Scotland fans are passionate about the national team kits. For some, it’s the glorious diamond-taped extravaganza of the late 1970s and early 1980s that is the pinnacle of Scottish team strips; others plump for the purple tartan of Euro 96 (despite the grim memories it generates). For me though, it’s the beautiful 1988-91 home ensemble that is the best Scotland strip of all time and actually, with a gun to my head, I’d say it’s probably my all-time favourite kit of any team… ever.
The shirt appeared as a retro-influenced kit theme began to appear throughout the British game – a trend that replaced the ‘progressive modernist’ approach to football fashion that had occurred throughout the 1980s. That was a decade dominated by trim v-necks, wrapover crew necks and contemporary sartorial flourishes, including the infamous ‘horror-zontal’ navy band that had been included on the previous Scotland strip. This new ‘post-modern’ approach to football kit design was subsequently to lead throughout the 1990s.
The kit was first worn in May 1988 in a Rous Cup 0–0 draw with Colombia and introduced an era of button-down collars, generally accompanied by a placket or button opening in the neck. Press-stud button-down collars were to find their way on to virtually every Umbro shirt over the next three or four years and were rapidly copied by many other smaller sportswear brands at the time.
The placket on this shirt was unique however, in that it was VERY long, reaching down to beyond the team crest and Umbro logo, and really brought to mind the old-fashioned shirts of the 1940s and 50s. Plus, in a real stylistic triumph, it incorporated a subtle tartan design, the first time this most famous icon of Scottish visual identity had been included in the national side’s kit. The tartan itself was a unique blend, specially designed for the Scottish Football Association. It was a brave move and perhaps one only made possible by the seismic shift in kit design thinking that occurred at the end of the 1980s.
The rest of the shirt was full of delicate design elements that all contributed to making it a real classic. With longer than usual sleeves, it was more generously cut than the previous Scottish jersey, therefore making it more appealing to the more bulky replica-wearing Tartan Army foot soldiers and the fabric featured a subtle shadow pinstripe that added class to the entire ensemble. Finally, two small Scottish Football Association icons were added, a Gothic monogram on the collar that had made its first appearance on the previous outfit and a more complex crest-like design on the right sleeve.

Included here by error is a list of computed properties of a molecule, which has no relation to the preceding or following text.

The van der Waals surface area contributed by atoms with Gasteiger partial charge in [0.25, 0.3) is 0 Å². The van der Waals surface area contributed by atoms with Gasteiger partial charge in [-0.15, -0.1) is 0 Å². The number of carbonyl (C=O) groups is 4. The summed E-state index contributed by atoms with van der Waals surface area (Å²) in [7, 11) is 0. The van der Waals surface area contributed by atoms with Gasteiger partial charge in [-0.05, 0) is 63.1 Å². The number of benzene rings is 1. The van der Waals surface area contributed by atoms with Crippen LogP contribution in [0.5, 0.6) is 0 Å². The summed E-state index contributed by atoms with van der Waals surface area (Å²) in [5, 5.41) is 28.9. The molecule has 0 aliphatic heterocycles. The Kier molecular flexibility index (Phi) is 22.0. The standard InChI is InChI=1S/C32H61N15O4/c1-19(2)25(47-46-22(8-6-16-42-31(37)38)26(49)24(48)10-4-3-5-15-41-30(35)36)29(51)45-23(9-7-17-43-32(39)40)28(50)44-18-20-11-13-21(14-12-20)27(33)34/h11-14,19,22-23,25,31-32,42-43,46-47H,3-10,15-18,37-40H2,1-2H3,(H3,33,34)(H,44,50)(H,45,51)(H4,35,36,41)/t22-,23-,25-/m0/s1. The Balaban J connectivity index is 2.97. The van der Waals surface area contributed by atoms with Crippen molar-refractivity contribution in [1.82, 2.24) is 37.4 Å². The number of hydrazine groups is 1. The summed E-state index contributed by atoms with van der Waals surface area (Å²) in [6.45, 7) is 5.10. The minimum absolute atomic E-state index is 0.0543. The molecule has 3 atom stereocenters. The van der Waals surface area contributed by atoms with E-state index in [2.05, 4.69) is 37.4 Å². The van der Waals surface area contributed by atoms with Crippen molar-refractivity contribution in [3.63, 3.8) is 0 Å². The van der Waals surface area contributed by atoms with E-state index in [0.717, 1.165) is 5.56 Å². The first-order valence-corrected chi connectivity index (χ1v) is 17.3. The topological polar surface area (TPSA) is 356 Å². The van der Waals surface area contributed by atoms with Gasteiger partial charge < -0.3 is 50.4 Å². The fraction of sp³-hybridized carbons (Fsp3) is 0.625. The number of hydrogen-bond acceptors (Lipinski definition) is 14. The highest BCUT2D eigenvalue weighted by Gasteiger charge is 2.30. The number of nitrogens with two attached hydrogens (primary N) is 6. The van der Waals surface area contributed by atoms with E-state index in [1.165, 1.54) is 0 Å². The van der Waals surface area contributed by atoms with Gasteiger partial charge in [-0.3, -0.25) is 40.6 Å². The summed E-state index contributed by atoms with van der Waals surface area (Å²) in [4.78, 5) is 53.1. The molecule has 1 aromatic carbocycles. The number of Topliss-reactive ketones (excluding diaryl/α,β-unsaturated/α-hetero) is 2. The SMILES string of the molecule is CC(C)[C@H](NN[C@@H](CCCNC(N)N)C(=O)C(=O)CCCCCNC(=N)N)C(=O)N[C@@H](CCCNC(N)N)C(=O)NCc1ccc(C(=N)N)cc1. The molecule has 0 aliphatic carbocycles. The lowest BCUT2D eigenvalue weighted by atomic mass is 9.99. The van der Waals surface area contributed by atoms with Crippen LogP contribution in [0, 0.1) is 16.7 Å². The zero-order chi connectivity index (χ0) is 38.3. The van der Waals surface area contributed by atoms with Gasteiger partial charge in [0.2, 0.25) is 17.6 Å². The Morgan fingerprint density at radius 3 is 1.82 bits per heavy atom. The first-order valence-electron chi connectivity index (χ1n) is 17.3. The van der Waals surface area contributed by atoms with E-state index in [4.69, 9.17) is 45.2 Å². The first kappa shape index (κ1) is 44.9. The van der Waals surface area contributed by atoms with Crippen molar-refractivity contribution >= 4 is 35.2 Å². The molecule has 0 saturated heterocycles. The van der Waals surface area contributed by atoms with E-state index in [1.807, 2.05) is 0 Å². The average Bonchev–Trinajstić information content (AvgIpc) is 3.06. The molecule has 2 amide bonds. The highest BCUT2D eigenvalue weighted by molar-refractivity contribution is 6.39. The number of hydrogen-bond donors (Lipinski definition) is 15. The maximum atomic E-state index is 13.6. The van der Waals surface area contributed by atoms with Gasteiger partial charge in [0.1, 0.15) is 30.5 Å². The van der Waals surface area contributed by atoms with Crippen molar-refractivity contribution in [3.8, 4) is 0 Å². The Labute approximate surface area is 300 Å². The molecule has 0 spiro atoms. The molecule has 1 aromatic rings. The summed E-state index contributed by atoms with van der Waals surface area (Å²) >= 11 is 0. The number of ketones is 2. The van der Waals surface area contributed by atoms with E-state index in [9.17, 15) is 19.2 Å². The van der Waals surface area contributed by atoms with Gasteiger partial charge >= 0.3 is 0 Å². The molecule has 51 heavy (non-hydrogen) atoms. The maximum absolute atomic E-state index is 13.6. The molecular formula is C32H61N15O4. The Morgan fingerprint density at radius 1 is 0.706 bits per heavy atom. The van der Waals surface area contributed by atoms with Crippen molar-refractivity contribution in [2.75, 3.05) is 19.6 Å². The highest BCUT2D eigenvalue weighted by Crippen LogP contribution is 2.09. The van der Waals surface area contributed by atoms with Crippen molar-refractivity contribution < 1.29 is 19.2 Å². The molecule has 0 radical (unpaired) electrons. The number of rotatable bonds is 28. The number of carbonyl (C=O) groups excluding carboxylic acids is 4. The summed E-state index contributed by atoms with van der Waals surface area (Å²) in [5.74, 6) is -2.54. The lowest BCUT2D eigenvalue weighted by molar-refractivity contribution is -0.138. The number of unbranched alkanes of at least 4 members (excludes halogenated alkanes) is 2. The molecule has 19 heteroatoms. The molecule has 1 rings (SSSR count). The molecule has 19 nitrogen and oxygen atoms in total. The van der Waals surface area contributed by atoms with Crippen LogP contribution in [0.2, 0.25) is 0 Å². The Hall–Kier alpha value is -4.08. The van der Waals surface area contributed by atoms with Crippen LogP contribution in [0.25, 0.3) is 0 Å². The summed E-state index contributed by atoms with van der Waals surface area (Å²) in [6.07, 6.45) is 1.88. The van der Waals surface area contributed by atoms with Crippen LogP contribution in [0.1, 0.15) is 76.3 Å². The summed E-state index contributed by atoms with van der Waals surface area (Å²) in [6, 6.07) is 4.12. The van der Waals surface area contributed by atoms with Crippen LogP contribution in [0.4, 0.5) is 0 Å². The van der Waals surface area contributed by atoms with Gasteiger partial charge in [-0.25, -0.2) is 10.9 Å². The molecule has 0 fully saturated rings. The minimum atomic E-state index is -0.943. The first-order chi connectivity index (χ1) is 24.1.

Another aspect that is often ignored with this shirt, but one that I believe helps lift it out of the ordinary, was the inclusion of a yellow Umbro logo rather than the more familiar white version, which complemented perfectly the new SFA crest that was introduced on this outfit. The new crest with its flamboyant scrolls embracing the lion rampant shield, replaced the popular but rather bulky roundel badge that had been favoured for the past 20 years and more. All of these elements, small as they may be, were clearly highly considered by the Umbro team and combined exquisitely on this outfit. White shorts with a pinstriped diamond motif in the centre and navy trim were accompanied by the familiar red socks that now also included navy and white bands and an Umbro logo.
The strip was first choice throughout Italia 90 and made its debut in the tournament in the 2–1 win over Sweden following the disaster against Costa Rica – a match in which Scotland sported their away kit, prompting Andy Roxburgh to comment after the game that at least for the forthcoming clashes against Sweden and Brazil his team would be wearing their home strip which he always preferred seeing Scotland wear, knowing how much the navy blue meant to his team.
The likes of Mo Johnston, Paul McStay, Ally McCoist, Brian Fleck, Stuart McCall, Dave McPherson and Gordon Durie were amongst the players who sported the kit in action. Its last outing was in a 1–0 friendly defeat against the USSR in February 1991. The first team had worn it 19 times in total, winning eight (including notable victories against France and Argentina), drawing five and losing six. But whatever the result on the pitch, the Scotland team always looked magnificent in this kit.
I adored the 1988–91 shirt – I actually ended up with two replica versions – and wore it regularly in weekly five-a-side matches for years. Everything about it seemed right, from the timeless fit and elegant collar through to the patriotic tartan and sophisticated shadow pinstripe: Scottish kit perfection.